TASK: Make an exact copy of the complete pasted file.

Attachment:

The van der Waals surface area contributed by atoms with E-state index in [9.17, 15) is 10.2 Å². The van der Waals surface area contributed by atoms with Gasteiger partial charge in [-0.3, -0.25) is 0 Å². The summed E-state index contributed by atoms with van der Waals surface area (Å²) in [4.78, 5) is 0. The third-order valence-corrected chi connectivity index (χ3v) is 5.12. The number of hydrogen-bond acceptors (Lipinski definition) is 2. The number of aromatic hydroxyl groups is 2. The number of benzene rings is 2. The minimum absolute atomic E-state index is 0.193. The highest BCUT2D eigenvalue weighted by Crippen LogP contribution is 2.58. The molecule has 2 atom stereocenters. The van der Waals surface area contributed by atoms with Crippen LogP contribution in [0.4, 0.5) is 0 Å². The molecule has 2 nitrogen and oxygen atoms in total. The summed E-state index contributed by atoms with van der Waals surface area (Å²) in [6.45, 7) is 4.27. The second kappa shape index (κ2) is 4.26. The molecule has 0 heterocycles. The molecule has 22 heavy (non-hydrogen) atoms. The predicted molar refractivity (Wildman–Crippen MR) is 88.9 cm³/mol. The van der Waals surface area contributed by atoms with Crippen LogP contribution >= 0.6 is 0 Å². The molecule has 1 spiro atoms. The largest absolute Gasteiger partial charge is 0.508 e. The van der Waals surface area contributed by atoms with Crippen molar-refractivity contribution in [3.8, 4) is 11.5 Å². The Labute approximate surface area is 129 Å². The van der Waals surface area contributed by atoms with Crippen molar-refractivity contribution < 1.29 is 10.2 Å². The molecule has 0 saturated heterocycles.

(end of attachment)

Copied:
The van der Waals surface area contributed by atoms with E-state index in [9.17, 15) is 10.2 Å². The van der Waals surface area contributed by atoms with Gasteiger partial charge in [-0.3, -0.25) is 0 Å². The summed E-state index contributed by atoms with van der Waals surface area (Å²) in [4.78, 5) is 0. The third-order valence-corrected chi connectivity index (χ3v) is 5.12. The number of hydrogen-bond acceptors (Lipinski definition) is 2. The number of aromatic hydroxyl groups is 2. The number of benzene rings is 2. The minimum absolute atomic E-state index is 0.193. The highest BCUT2D eigenvalue weighted by Crippen LogP contribution is 2.58. The molecule has 2 atom stereocenters. The van der Waals surface area contributed by atoms with Crippen LogP contribution in [0.4, 0.5) is 0 Å². The molecule has 2 nitrogen and oxygen atoms in total. The summed E-state index contributed by atoms with van der Waals surface area (Å²) in [6.45, 7) is 4.27. The second kappa shape index (κ2) is 4.26. The molecule has 0 heterocycles. The molecule has 22 heavy (non-hydrogen) atoms. The predicted molar refractivity (Wildman–Crippen MR) is 88.9 cm³/mol. The van der Waals surface area contributed by atoms with Crippen LogP contribution >= 0.6 is 0 Å². The molecule has 1 spiro atoms. The largest absolute Gasteiger partial charge is 0.508 e. The van der Waals surface area contributed by atoms with Crippen molar-refractivity contribution in [3.8, 4) is 11.5 Å². The Labute approximate surface area is 129 Å². The van der Waals surface area contributed by atoms with Crippen molar-refractivity contribution < 1.29 is 10.2 Å². The molecule has 0 saturated heterocycles.